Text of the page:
About Me

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I'm a glass-half-full type of girl. I was diagnosed with type 1 diabetes, grave's disease and celiac disease in 2010 and life-altering allergies in 2013. I believe having a positive attitude is the only way to live with dis-ease. I also believe that life doesn't have to be PERFECT for it to be WONDERFUL. Dis-ease is expensive, so I live a frugal yet healthy lifestyle. This is just my blog; my day-to-day story.

Monday, November 18, 2013

How a diabetic celiac packs for a trip.

If you have diabetes or celiac disease, you know that travel can be a daunting experience. Packing for your disease takes a lot of planning and a lot of room in your suitcase. I find road trips or driving to a location MUCH more desirable than flying, due to the number of items I need to pack. However, I recently flew to see my family for a long weekend, so I’m going to show you, in pictures, how I packed for a 3-day trip.

Firstly, I suggest you start writing your list of things to pack beginning a week before the flight. Keep it out on the counter, so you are able to add or remove items as you think of them. Waiting until the last minute to pack will almost ensure you forget something you are going to need.

I started off the day by putting on a new insulin pump pod and CGM on prior to the flight. I don’t want to have to change either device during the flight. Also, I wore easy, comfortable clothes for the flight.

I packed a diabetes “grab bag” of supplies, using my 50/50 Medical Supply bag. Although I would have only needed 1-2 pods (pump supplies) for the weekend, I packed several plus an extra Omnipod PDM (the handheld device).

I packed lots of Multi-Clix lancet refills, an extra 50 Accu-chek Nano test strips (in addition to a bottle of 50 in my purse), 1 extra lancing device, 2 needles, a Justin’s Maple Almond Butter individual pack, and several forms of fast-
acting glucose.

I couldn’t forget my stickers for decorating my pod.

This little pack zips up quite nicely and it went right into my purse for easy access.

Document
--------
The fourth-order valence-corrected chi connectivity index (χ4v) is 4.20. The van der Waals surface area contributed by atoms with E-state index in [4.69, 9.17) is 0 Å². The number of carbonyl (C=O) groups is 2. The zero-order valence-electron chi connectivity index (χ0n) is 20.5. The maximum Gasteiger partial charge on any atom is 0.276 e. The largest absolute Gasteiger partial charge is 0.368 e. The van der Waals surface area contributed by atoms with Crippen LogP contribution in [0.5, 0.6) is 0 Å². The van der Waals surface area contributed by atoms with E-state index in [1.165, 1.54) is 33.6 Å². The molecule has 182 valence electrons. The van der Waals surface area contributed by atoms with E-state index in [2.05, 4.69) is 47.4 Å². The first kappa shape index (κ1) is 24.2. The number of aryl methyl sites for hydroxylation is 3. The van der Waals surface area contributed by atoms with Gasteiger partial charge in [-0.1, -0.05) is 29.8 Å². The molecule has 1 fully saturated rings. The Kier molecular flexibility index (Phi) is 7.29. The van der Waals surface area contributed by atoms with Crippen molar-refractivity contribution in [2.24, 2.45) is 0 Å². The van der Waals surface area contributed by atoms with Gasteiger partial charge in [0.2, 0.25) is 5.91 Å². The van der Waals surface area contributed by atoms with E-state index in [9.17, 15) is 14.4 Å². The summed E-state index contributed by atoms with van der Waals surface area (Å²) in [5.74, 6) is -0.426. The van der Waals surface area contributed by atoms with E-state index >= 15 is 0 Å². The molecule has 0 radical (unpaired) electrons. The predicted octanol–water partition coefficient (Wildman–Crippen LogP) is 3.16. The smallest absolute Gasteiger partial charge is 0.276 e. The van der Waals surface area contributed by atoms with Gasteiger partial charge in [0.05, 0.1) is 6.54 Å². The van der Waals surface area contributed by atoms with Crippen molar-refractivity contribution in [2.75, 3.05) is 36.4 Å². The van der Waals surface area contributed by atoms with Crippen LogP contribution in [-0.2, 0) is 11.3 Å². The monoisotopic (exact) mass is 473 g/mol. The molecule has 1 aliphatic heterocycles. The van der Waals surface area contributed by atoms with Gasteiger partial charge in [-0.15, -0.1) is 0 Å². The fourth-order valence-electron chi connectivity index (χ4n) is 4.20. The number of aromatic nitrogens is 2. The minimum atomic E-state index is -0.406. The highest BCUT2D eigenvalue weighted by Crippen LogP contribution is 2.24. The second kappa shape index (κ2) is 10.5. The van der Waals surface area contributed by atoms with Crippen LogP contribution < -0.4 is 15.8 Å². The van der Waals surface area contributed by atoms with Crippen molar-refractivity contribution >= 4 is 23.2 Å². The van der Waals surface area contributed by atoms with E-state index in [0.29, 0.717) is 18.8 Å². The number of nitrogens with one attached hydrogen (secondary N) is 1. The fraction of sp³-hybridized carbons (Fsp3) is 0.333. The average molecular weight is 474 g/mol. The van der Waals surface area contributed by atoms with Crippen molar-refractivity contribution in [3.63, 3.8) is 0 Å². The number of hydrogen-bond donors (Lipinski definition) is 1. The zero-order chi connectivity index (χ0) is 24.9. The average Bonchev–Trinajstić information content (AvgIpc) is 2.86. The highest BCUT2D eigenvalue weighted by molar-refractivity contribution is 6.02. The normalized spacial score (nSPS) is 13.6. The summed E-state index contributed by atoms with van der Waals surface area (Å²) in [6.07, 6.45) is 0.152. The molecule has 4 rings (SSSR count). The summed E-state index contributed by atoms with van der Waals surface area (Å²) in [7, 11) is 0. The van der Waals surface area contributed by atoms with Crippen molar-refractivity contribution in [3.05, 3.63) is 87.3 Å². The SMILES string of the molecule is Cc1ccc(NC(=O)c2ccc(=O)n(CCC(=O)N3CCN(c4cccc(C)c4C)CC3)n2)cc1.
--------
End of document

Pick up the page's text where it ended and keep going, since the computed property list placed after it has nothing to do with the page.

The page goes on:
For personal care supplies, I packed my prescriptions, baby powder for my hair, makeup, toothpaste/brush, hair clips, deodorant, allergy creams, Benadryl, face/eye cream. This zipped up nicely and went in my suitcase. This is a very old Victoria’s Secret travel case that I have had for many years. I have never been able to find one exactly like it. It’s been a staple in my traveling.

Not pictured: 3 oz containers of my own shampoo, conditioner and soap, since I am allergic to every kind out there, and the ones I use are not found at most stores. Also a little mini honey bear. These all went into a Ziploc bag that would have to follow the security check’s “3 oz containers in 1 ziploc bag” liquid rule. I had so much shoved in that Ziploc bag that it wouldn’t close all the way. They were sideways/upside down, whatever way they had to be to fit in that bag. Here was the little honey. I thought it was so cute!

I only used one small suitcase (I didn’t check any bags!), so I had to be very selective with what I chose to bring. I brought a couple outfits, 1 pair of shoes stored in a gallon-sized Ziploc bag in addition to the Nikes I wore on the plane, a mini cutting board from Macy’s Martha Stewart line (I need something to cut food on upon arrival at my dad’s house, as his cutting boards are all cross-contaminated with gluten), phone charger, chapsticks, a birthday card, and printed recipes for my sister. In the side pockets I packed two Go Picnic lunches, so I’d have food to eat when my plane landed at 10pm. I knew my dad wouldn’t have any “safe” gluten free food options for me and I was going to be starving! This would buy me time to get to the grocery store to buy a few food items for the weekend.

“Can I fit in your suitcase?”
Bella doggy was well taken care of during my long weekend. I sure did miss her, though!

Next, is my purse. I carried a large purse, my Louis Vuitton, which I never use because it is too heavy. But my other purses were too small for traveling. I packed all THIS crap in my purse: Glucagon kit, glucose tabs, juice box, wallet, “FLY” letter from Endocrinologist that states I am diabetic and celiac and need to carry supplies and food with me, pump supply bag, raw almonds, albuterol inhaler, word search, Prevention magazine, kleenexes, sunglasses, Mike & Ikes and CGM.